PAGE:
I have returned again and again in recent weeks not just to the Lyceum Address, but also to Albert Camus’ The Rebel—the philosopher’s attempt to grapple with what it means to live morally in an absurd world. For Camus, the foundational human experience is one of outrage: a “fruitless struggle with facts,” an “incoherent pronouncement” of pain and frustration with injustice.
Camus’ reasoning can apply to an almost endless range of situations, from frustration with a corrupt political regime to rage at the inevitability of death and the silence of God. Much is absurd about the Trump administration in a colloquial sense: Consider the spectacle of a tweeting commander in chief, the most powerful man in the world spending his time insisting on falsehoods and sniping over obvious insults. But his presidency is also absurd in the philosophical sense. What better to emphasize the gap between the desire for the Constitution to mean something and the reality of the document as some words on paper than the scene of Donald J. Trump swearing an oath to “faithfully execute the Office of President of the United States, and … preserve, protect and defend the Constitution”?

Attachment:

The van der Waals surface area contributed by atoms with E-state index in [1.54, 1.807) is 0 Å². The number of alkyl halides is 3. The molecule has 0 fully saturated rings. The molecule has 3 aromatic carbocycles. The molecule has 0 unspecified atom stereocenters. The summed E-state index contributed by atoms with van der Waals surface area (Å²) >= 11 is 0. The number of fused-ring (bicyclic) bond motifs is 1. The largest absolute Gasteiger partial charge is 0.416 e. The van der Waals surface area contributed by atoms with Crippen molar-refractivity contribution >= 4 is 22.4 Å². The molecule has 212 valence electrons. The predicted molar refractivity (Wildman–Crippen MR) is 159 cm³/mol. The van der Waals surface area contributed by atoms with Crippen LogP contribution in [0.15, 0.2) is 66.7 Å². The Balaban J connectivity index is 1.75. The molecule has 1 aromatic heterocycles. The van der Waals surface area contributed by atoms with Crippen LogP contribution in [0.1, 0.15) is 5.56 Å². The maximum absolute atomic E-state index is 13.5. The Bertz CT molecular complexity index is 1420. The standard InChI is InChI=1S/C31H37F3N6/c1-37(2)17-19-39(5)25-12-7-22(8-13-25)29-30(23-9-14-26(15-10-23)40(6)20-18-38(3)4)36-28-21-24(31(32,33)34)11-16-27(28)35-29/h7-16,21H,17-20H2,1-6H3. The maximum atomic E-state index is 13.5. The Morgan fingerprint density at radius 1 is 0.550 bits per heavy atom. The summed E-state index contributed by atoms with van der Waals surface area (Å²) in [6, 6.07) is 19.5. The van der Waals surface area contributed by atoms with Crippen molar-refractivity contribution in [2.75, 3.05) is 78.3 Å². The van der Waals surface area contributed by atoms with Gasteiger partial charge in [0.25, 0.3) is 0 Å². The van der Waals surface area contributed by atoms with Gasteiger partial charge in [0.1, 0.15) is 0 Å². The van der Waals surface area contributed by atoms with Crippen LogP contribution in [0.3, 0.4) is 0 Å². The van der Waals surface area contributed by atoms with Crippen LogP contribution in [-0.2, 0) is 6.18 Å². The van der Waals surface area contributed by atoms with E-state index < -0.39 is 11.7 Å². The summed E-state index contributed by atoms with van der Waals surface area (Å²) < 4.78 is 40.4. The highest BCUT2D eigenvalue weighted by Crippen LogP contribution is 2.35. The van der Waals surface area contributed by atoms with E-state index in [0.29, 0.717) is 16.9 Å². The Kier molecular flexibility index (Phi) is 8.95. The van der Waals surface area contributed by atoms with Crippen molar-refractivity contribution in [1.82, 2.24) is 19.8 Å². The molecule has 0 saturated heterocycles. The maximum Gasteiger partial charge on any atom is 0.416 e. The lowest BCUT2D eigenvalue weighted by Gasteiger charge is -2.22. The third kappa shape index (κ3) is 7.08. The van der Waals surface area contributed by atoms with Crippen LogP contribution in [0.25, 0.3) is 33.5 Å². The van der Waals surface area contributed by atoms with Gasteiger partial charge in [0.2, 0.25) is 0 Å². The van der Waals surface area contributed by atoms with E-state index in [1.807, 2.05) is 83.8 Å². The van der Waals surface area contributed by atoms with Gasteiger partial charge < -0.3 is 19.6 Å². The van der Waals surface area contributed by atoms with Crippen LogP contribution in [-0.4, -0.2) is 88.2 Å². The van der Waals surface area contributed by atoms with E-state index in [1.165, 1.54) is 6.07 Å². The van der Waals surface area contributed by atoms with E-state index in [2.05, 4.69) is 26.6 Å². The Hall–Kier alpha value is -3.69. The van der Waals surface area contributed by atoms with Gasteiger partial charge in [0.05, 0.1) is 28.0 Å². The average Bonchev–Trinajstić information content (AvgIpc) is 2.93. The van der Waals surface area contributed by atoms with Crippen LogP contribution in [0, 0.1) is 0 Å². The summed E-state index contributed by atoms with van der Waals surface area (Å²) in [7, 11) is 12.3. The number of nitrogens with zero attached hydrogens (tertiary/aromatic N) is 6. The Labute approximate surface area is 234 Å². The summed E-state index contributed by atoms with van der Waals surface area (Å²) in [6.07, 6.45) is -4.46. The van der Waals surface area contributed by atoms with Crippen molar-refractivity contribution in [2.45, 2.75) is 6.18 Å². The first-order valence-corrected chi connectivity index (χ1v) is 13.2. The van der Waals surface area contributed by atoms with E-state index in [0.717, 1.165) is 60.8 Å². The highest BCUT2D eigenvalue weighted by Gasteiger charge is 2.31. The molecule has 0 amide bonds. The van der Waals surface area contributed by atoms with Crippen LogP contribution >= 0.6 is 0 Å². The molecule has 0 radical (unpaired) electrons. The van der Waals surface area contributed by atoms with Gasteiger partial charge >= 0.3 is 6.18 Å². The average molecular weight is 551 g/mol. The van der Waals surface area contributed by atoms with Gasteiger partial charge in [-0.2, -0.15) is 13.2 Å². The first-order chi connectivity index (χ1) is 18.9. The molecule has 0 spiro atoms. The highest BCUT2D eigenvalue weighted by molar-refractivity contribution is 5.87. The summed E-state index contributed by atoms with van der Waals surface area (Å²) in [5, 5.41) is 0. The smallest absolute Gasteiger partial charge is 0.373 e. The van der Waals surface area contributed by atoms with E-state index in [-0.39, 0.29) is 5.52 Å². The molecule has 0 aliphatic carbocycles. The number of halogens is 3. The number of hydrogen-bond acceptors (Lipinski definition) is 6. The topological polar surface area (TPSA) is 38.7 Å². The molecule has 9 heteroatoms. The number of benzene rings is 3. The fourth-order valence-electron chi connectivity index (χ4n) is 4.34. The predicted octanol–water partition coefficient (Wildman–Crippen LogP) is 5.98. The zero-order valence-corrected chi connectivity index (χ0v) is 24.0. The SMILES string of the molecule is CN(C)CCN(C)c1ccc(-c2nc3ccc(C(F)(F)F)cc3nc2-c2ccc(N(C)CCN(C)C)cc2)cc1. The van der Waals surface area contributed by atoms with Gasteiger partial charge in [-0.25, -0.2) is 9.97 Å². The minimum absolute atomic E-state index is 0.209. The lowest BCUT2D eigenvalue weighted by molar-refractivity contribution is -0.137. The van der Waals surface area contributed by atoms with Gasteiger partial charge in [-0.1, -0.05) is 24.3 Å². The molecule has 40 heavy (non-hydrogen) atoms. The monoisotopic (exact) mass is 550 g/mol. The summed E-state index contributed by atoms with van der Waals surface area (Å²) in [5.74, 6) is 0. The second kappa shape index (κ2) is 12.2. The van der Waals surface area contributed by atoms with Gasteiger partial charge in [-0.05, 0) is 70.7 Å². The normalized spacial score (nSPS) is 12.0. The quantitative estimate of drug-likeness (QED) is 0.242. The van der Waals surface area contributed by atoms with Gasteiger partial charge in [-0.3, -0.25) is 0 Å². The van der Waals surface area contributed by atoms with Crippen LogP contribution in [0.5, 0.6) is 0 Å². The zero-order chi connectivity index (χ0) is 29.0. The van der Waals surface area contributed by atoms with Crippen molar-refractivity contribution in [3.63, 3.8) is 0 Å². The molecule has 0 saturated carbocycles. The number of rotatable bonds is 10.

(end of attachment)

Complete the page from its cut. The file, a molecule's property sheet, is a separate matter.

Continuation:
The Constitution is what Camus would call a “closed universe”—a space of “coherence and unity” in an incoherent world, in which words carry weight and actions have consequences. Trump’s disrespect for the law is a reminder of how fragile that structure of meaning can be. For that reason, there is a real service in using impeachment proceedings to push back against the notion that, in the parlance of the internet, “lol nothing matters.”
Impeaching Trump Is a Refusal to Accept the Unacceptable – The Atlantic: